We were playing outside.
This happened a long time ago, when we’d just moved into this rickety rental house on a moderately bad street in LaBelle. I’d forgotten all about it until I saw it come up in my Facebook memories, and it made me sad.
Adrienne, who used to be called Rosie, was almost four. She and I had just gotten back from Dollar Tree. We were even poorer than we are now, and there usually wasn’t a penny to spare, but this had been a good week. In addition to our usual trip to the Schiappa branch library for books and the Aldi across the street to spend the EBT card, we had gone on a shopping spree at Dollar Tree. Adrienne picked bubble wands and sidewalk chalk and a squirt gun, and also a jump rope. I told her the jump rope was for older children, but she wouldn’t put it down.
When we got off the bus, the six-year-old neighbor boy I’ve called Ezra was playing outside, and he wandered by to inspect us. Ezra was autistic, at a different place on the spectrum than Adrienne and me. He didn’t speak very much. He liked to steal toys and throw them on the porch roof because it was exciting to see them go up and not come down again. A six-year-old who barely speaks and a hyperverbal three-year-old make a good combination, so Adrienne and Ezra were best friends. A little boy by the name of Frankie, who was visiting his grandfather for the summer, wandered by from another house to see what the fuss was about.
The boys wandered up to inspect the Dollar Tree toys while I unpacked the groceries and put them away.
The bubbles were usually a crowd favorite, but today nobody wanted to play with bubbles.
The chalk was often a big hit– Adrienne liked to color in a whole square of sidewalk with chalk, and Ezra liked to grind the chalk into dust between two rocks. But today, nobody wanted the chalk.
All three children wanted the jump rope, but none of them could jump rope.
I tried to referee. “All right. Frankie and Ezra, you two each hold an end. That’s right, hold the plastic part. Now Rosie, you jump over the rope while they twirl. Everybody together! Cinderella, dressed in yella, went upstairs to k– no, not like that!”
The boys were waggling the rope around to make waves instead of twirling it so that Adrienne could jump. Adrienne was fussing because she wanted to hold the rope herself. I gave Adrienne one end of the rope and told Frankie to jump, but that didn’t work either because none of them knew how to twirl the rope. Ezra, in particular, just wanted to move the rope up and down to watch it wiggle.
“Here, let me show you!” I said, taking Frankie’s end. “You have to twirl it in a circle like this. Cinderella, dressed in yella, went upstairs to kiss a– no! Stop!”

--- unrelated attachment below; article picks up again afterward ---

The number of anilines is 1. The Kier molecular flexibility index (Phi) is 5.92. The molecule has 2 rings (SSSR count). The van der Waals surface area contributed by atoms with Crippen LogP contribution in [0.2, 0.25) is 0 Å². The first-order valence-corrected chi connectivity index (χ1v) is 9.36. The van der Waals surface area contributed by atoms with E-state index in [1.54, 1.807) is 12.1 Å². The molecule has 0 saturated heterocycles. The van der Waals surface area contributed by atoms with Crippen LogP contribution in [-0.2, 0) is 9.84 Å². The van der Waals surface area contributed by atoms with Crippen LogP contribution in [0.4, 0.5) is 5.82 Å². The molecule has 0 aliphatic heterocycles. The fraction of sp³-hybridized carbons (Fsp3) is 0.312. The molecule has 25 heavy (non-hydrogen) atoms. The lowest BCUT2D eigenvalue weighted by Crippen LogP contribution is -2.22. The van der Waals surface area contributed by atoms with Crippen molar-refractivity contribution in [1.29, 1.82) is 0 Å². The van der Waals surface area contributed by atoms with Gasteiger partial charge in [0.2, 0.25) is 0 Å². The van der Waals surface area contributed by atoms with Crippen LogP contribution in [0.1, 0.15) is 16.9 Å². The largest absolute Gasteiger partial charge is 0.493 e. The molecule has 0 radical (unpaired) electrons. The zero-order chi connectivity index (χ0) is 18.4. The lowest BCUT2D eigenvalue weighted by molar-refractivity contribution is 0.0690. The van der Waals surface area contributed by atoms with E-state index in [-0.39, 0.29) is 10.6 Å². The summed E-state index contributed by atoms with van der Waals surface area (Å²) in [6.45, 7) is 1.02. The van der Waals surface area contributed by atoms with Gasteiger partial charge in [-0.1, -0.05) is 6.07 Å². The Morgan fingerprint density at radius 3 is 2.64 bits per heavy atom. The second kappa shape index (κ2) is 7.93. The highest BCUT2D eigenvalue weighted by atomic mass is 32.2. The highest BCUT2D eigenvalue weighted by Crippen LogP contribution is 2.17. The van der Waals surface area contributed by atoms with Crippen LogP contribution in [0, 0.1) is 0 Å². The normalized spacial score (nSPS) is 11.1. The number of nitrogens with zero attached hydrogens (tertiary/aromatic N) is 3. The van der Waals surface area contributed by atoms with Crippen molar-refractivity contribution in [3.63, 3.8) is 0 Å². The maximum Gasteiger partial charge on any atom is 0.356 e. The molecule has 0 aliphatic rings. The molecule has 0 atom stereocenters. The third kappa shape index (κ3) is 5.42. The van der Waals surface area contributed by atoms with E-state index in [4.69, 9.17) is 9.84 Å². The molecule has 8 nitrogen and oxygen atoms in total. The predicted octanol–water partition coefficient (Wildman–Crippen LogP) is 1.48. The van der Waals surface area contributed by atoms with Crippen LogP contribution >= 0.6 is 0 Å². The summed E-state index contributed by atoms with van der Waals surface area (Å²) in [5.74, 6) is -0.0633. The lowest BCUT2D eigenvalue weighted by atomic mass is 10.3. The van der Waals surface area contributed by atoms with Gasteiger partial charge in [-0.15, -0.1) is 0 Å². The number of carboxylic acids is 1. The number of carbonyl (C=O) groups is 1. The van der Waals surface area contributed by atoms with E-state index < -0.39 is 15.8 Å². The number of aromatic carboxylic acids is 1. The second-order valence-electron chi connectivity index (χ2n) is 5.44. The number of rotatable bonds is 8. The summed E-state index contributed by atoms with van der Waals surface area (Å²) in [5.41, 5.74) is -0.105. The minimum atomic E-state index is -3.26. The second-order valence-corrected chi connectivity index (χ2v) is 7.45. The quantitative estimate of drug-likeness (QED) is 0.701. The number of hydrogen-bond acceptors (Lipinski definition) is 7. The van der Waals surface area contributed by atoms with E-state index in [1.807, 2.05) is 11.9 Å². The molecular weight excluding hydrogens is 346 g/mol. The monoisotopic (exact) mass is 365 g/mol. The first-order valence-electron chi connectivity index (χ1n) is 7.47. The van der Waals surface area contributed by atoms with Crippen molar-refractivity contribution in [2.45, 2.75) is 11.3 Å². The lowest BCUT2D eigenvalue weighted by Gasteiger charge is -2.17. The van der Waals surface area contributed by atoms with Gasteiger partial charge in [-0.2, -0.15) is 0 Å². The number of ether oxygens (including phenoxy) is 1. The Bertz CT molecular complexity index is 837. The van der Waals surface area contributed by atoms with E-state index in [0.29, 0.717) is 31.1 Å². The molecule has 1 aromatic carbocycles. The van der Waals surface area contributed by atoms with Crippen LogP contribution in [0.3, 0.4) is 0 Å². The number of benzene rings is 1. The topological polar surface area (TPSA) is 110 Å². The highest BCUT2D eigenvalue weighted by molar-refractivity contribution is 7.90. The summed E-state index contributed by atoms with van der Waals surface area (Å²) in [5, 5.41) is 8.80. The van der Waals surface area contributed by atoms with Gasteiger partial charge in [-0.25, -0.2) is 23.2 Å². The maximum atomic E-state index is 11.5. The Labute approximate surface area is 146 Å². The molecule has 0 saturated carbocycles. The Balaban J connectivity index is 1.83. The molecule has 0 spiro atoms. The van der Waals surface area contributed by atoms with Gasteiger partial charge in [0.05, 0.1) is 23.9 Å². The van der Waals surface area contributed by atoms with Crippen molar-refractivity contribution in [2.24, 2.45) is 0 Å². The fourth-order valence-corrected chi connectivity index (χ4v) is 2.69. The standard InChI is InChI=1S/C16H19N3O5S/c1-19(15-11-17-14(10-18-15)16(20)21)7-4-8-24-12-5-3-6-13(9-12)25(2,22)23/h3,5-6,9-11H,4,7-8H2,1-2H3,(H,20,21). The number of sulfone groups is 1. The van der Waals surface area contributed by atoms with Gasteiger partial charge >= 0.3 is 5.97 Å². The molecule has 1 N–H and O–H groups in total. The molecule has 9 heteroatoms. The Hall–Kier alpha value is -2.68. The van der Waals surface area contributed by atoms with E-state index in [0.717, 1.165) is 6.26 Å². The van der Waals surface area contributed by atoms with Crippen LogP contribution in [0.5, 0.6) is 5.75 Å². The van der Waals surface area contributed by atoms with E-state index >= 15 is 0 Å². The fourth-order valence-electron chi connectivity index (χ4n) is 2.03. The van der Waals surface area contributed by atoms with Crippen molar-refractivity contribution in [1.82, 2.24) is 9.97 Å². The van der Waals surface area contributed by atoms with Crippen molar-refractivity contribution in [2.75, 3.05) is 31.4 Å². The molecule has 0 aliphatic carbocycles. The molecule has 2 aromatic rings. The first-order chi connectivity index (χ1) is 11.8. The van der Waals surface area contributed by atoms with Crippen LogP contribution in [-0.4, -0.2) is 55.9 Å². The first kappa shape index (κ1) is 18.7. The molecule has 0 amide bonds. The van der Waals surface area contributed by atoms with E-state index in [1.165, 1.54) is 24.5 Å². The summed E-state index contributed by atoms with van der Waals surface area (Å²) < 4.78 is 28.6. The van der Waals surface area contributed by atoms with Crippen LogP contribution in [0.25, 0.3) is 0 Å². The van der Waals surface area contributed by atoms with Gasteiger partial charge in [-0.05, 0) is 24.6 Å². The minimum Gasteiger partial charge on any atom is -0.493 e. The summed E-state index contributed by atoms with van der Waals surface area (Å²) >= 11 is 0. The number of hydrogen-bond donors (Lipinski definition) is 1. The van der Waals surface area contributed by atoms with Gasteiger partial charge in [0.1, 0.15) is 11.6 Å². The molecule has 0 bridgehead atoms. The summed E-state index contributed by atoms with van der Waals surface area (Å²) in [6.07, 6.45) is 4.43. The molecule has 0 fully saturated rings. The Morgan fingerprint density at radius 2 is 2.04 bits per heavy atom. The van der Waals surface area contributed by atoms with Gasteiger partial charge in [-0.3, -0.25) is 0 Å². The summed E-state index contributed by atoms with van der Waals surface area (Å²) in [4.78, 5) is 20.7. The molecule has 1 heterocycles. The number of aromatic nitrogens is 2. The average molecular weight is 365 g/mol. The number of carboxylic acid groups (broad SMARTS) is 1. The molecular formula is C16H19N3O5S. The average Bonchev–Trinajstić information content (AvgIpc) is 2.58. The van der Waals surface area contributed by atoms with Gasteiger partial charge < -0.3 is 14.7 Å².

Ezra was jerking the rope straight up and down to make waves. Frankie was fussing because he didn’t have a hand on the rope. Adrienne was halfway to a meltdown because she wanted to hold both ends of the rope and jump by herself like Sister from the Berenstain Bears.
I relinquished the rope and let them play without direction for a moment, to see what would happen.
What happened was that Ezra bolted away with the jump rope in his hand.
Adrienne fell to the sidewalk and had a tantrum because her new toy had been pilfered. Frankie stood back and laughed.
Ezra was headed toward the corner of the street where the cars don’t always stop at the sign, so I sprinted after him in my long modest skirt, calling in a gentle school teacher voice. “Ezra, come back! Ezra, that’s not your jump rope! Ezra, honey, come back and have a cookie! Don’t go running into the street! Remember to stop when you get to the corner!”
Ezra did not stop.
Finally, I caught up enough to step on the edge of the jump rope.
Ezra kept running until the rope was taut, and then he tripped.
I helped him up and started to gather him and the rope back to the yard.
“Wow!” said a woman’s voice. “You’re a GOOD mother!”
I looked up to see a stranger wandering toward me– a woman, skinny, older than I, enjoying the contents of a plastic cup.
“I’m a WHAT?” I asked.
“A good mother! Come here!”
Ezra was meekly walking back to my yard, so I took a few steps toward the lady, certain I was being mocked.
“You talk to them real well,” said the lady. “Are you a foster mom?”
“What? Oh no. Only Rosie is mine. The other two are just visiting.”
“How do you make them do what you want?” asked the lady.
I was close enough now that I could smell the piercing fumes of alcohol coming from the cup. I realized for the first time that she wasn’t teasing me, but genuinely seeking information. “What?”
“I yell and yell at my kids and they don’t do what I want. They’ll do what their foster mom wants, but I can’t make them listen to me. Do you hit her? Sometimes I think you just have to hit ’em, you know? What do you do?”
I looked back at the child I’d just tripped. Ezra was wiggling the rope back and forth on the ground like a snake, and the other two were giggling and trying to evade it.
“Cinderella! Cinderella! Cinderella!” chanted Adrienne.
“I don’t know,” I admitted.
I don’t think I ever saw that lady again. The house she’d come out of was the duplex where people live only for the shortest time. One minute they’re there, and then they go wherever it is poor people go when they’re evicted.
Ezra’s house burned down in an electrical fire the next year, and he and his mother were homeless for months. They lived in their car until they found another rental on a different block.
Frankie went back to live with his parents.
Rosie is called Adrienne now– a young woman, going to middle school this year.
I didn’t know it was possible to miss Dollar Tree chalk and jump ropes so much.
Of course, it’s not really the jump rope I miss.
Mary Pezzulo is the author of Meditations on the Way of the Cross, The Sorrows and Joys of Mary, and Stumbling into Grace: How We Meet God in Tiny Works of Mercy.